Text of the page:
H. CHARLES J. GODFRAY: What would it take to close the “yield gap”?
iNTERVIEW BY GREG BREINING
H. CHARLES J. GODFRAY, professor of zoology at the University of Oxford
What would it take to close the yield gap? There’s the skills base, economic and physical infrastructure, and finally the global governance of the food system.
One is a lack of a skills base—the lack of human capital, the lack of knowledge among food producers. What it would take to close the yield gap? I think it would take a reinvention of what we used to have—the extension service, teaching farmers not only basic agronomy, but also the skills required to farm sustainably and the business skills today’s food producers need.
Secondly, in low-income countries, there are many areas where the food system is divorced from markets, to a certain extent due to physical infrastructure. The roads aren’t there. The links to ports aren’t there. But also because the economic infrastructure isn’t there. They don’t have well-functioning markets. So I think that is the other thing that is required to close the yield gap—investment in the physical and economic infrastructure.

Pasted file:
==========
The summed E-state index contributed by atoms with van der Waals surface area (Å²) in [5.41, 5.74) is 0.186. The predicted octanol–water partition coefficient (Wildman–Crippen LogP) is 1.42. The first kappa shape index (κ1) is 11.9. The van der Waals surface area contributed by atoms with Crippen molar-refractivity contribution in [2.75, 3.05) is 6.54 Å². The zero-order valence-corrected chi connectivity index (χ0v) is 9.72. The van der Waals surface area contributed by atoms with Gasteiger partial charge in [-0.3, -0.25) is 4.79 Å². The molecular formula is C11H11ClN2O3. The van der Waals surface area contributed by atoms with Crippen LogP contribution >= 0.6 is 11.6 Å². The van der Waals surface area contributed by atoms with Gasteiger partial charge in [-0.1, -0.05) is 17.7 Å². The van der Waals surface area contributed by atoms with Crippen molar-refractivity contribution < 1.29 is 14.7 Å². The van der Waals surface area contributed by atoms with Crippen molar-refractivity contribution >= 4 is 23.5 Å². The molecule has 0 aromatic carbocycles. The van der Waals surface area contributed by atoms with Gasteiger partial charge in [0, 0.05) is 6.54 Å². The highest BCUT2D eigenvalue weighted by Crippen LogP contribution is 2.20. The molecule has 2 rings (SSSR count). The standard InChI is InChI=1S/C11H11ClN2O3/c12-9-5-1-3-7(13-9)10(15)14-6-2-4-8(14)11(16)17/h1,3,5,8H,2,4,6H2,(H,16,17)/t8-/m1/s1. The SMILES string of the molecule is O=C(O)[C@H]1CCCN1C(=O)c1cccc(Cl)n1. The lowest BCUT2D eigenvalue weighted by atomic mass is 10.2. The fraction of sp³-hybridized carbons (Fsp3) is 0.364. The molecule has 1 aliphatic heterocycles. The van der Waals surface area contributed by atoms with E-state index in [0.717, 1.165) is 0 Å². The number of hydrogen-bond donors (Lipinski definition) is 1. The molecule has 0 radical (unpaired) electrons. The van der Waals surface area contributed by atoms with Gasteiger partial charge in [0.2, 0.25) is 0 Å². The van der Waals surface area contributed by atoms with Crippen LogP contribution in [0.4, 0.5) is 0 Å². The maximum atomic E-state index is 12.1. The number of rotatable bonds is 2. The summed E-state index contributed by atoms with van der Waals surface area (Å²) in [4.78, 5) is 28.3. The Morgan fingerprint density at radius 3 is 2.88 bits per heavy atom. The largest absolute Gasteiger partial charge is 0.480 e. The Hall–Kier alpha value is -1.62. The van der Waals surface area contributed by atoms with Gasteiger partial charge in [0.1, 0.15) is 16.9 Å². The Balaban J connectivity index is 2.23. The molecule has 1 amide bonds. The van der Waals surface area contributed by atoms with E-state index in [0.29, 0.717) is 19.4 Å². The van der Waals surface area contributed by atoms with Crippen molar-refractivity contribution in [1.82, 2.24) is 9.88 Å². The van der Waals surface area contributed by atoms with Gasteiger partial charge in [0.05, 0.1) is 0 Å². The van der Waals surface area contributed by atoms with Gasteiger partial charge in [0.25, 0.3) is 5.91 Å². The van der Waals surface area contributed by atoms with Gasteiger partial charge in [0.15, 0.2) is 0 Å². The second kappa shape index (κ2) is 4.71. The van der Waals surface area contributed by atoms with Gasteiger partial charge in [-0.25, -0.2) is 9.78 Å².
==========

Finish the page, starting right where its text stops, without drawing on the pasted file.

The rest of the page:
Finally, is the governance of the global system appropriate for increasing food production throughout the world? Both in Europe and the States, tariffs, subsidies and import controls have a distorting effect on food production elsewhere in the world. It’s legitimate for a rich country to want to support its rural community. But there are ways of doing it that do not distort the food system.
With a growing population, we’ll need to produce as much food in the next 40 years as we have in the last 8,000. World Wildlife Fund senior VP Jason Clay offers his thoughts on how we can make that happen. Read the interview with Jonathan Clay
Americans throw out almost half our food supply. Author Jonathan Bloom shares his thoughts on reducing our wastefulness. Read the interview with Jonathan Bloom
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Last modified on January 23, 2012